There are many likely reasons for the discrepancy between the recommended and actual use of BITA in CABG procedures. These include surgeon reticence to use BITAs because of the relatively greater technical complexity and length of the procedure associated with the harvest of a second internal thoracic artery graft, the increased risks of surgical infection and other complications associated with bilateral thoracic artery use, and the prolonged interval before survival benefits are derived from BITA utilization. Likewise, it has been argued that a second arterial conduit to a non‐LAD target has less potential to affect overall survival than the single LITA to the LAD. Perhaps more significantly, though, a nagging excuse regarding the quality and validity of BITA versus SITA study data remains a major contributor to the persistently limited use of BITA grafting.
Gaudino and his coauthors in this issue of the JAHA may have thrown fuel on this fire in their report of a meta‐analysis of 38 observational studies, including 174 205 total patients.17 Their primary analysis of these studies confirms prior conclusions: “the use of BITA was associated with a statistically significant reduction of mortality at the end of follow‐up (mean: 7.25 years [range: 2.1–16.3 years]) compared with SITA (IRR [incident rate ratio]: 0.74; 95% confidence interval, 0.69–0.80; P<0.001).” In contrast, their subanalysis of 12 propensity score matching (PSM) studies including 34 019 patients yielded an additional, potentially highly provocative finding: “the use of BITA was associated with a similar reduction [of mortality at 1 year as at the end of (7.4‐year)] follow‐up” (0.70 versus 0.77, respectively; P=0.43).17
Importantly, the authors suggest that this improved survival for the BITA group versus the SITA group as early as 1 year is unexpected and unexplained on the basis of benefits conferred by BITA grafting, because the saphenous graft attrition rate would not be expected to significantly affect outcomes as early as 1 year—when “the attrition rate of the SVGs [saphenous vein grafts] is still low and a survival difference attributable to a difference in graft patency is unlikely.”17 Although this supposition is countered by evidence from some studies showing saphenous vein graft failure of up to 20% at 2 years (ie, supporting even an early survival effect specifically attributable to BITA use), these data are in turn countered by evidence that the LITA‐LAD conduit provides a mortality benefit regardless of secondary graft patency to other target vessels, which further suggests that factors other than BITA utilization may explain favorable outcomes seen in BITA study cohorts.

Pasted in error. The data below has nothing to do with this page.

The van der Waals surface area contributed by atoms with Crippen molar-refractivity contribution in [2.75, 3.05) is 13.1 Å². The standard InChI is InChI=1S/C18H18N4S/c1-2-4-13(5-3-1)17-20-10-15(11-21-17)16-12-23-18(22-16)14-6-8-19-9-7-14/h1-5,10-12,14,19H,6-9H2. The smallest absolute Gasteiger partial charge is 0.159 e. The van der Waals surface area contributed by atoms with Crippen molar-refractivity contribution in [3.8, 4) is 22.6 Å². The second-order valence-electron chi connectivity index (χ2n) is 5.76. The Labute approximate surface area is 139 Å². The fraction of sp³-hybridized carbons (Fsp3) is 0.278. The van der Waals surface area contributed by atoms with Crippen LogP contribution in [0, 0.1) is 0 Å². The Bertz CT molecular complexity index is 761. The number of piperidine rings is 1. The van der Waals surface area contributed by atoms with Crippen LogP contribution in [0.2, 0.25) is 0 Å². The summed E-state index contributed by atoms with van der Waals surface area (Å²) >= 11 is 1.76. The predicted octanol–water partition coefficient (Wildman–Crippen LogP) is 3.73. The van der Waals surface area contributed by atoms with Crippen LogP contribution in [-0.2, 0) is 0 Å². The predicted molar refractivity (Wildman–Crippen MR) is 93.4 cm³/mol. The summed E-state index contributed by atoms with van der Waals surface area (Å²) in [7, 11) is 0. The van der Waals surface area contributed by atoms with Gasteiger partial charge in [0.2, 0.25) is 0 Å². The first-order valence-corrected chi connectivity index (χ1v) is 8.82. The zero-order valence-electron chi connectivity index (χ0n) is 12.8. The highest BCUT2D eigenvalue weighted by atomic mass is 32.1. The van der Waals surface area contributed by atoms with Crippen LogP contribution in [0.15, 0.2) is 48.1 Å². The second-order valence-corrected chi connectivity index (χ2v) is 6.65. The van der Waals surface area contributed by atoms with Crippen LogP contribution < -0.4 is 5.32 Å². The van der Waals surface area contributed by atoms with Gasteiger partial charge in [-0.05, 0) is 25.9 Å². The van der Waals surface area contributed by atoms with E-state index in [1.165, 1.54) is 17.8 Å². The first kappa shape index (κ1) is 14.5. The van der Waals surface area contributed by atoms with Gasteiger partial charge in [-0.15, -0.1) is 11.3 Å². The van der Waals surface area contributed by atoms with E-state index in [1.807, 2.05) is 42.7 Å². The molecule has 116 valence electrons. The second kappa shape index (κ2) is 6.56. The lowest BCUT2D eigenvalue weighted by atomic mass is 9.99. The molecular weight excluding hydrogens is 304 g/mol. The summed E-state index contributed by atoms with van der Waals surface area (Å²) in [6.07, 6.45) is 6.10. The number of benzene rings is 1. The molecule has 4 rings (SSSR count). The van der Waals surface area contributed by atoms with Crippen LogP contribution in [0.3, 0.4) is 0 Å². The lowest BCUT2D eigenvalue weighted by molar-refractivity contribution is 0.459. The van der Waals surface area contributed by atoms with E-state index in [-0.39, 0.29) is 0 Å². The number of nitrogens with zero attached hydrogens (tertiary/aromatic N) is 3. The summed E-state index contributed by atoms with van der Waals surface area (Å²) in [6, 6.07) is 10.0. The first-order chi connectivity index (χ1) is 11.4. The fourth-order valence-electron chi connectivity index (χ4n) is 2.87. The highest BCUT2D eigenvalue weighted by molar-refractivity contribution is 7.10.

Gaudino and coauthors propose, therefore, that despite the presumed ability of PSM statistical correction to adequately account for operator bias in selecting patients for BITA versus SITA in the many retrospective studies on which conclusions about the survival benefits of BITA versus SITA have been based, such may not be the case. Instead, they argue, unmeasured confounders (other than the impact of graft patency) may account for the reported survival benefit of BITA in these observational series. This contention of unexplained confounders is supported by the lack of survival differences between BITA and SITA at early and intermediate time points in the randomized control studies exploring in this issue (in which all variables other than the use of BITA have presumably been eliminated).
What might such BITA outcome confounders be? Given that BITA procedures are, as noted, longer, technically more challenging, and associated with greater short‐term risks of wound infection and other sternal complications, it is hard to argue that surgeons might not (consciously or subconsciously) select for BITA procedures those patients who are most likely to be able to avoid or withstand short‐term complications and/or to garner longer term benefits compared with patients selected for SITA. In short, such patients, in measurable and perhaps unmeasurable ways, are more likely to be “healthier” or at least different from SITA patients.